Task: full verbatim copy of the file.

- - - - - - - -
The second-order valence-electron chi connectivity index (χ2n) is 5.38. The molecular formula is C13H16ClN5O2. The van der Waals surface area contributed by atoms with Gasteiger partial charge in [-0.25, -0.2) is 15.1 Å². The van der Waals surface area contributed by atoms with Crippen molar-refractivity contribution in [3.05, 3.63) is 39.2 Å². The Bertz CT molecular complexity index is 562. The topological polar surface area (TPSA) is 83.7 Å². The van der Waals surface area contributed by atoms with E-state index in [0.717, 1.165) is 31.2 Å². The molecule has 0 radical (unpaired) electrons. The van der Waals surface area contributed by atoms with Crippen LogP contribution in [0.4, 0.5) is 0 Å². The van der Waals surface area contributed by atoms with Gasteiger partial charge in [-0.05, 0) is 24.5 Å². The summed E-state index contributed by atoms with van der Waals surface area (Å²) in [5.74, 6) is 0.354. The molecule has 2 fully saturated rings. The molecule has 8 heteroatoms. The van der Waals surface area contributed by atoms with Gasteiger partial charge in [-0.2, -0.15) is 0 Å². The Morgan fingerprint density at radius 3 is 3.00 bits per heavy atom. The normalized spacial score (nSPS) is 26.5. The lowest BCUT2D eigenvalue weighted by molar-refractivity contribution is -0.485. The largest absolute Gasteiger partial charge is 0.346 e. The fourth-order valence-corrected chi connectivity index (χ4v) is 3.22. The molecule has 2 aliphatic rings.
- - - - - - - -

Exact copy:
The second-order valence-electron chi connectivity index (χ2n) is 5.38. The molecular formula is C13H16ClN5O2. The van der Waals surface area contributed by atoms with Gasteiger partial charge in [-0.25, -0.2) is 15.1 Å². The van der Waals surface area contributed by atoms with Crippen molar-refractivity contribution in [3.05, 3.63) is 39.2 Å². The Bertz CT molecular complexity index is 562. The topological polar surface area (TPSA) is 83.7 Å². The van der Waals surface area contributed by atoms with E-state index in [0.717, 1.165) is 31.2 Å². The molecule has 0 radical (unpaired) electrons. The van der Waals surface area contributed by atoms with Crippen LogP contribution in [0.4, 0.5) is 0 Å². The van der Waals surface area contributed by atoms with Gasteiger partial charge in [-0.05, 0) is 24.5 Å². The summed E-state index contributed by atoms with van der Waals surface area (Å²) in [5.74, 6) is 0.354. The molecule has 2 fully saturated rings. The molecule has 8 heteroatoms. The van der Waals surface area contributed by atoms with Gasteiger partial charge in [-0.2, -0.15) is 0 Å². The Morgan fingerprint density at radius 3 is 3.00 bits per heavy atom. The normalized spacial score (nSPS) is 26.5. The lowest BCUT2D eigenvalue weighted by molar-refractivity contribution is -0.485. The largest absolute Gasteiger partial charge is 0.346 e. The fourth-order valence-corrected chi connectivity index (χ4v) is 3.22. The molecule has 2 aliphatic rings.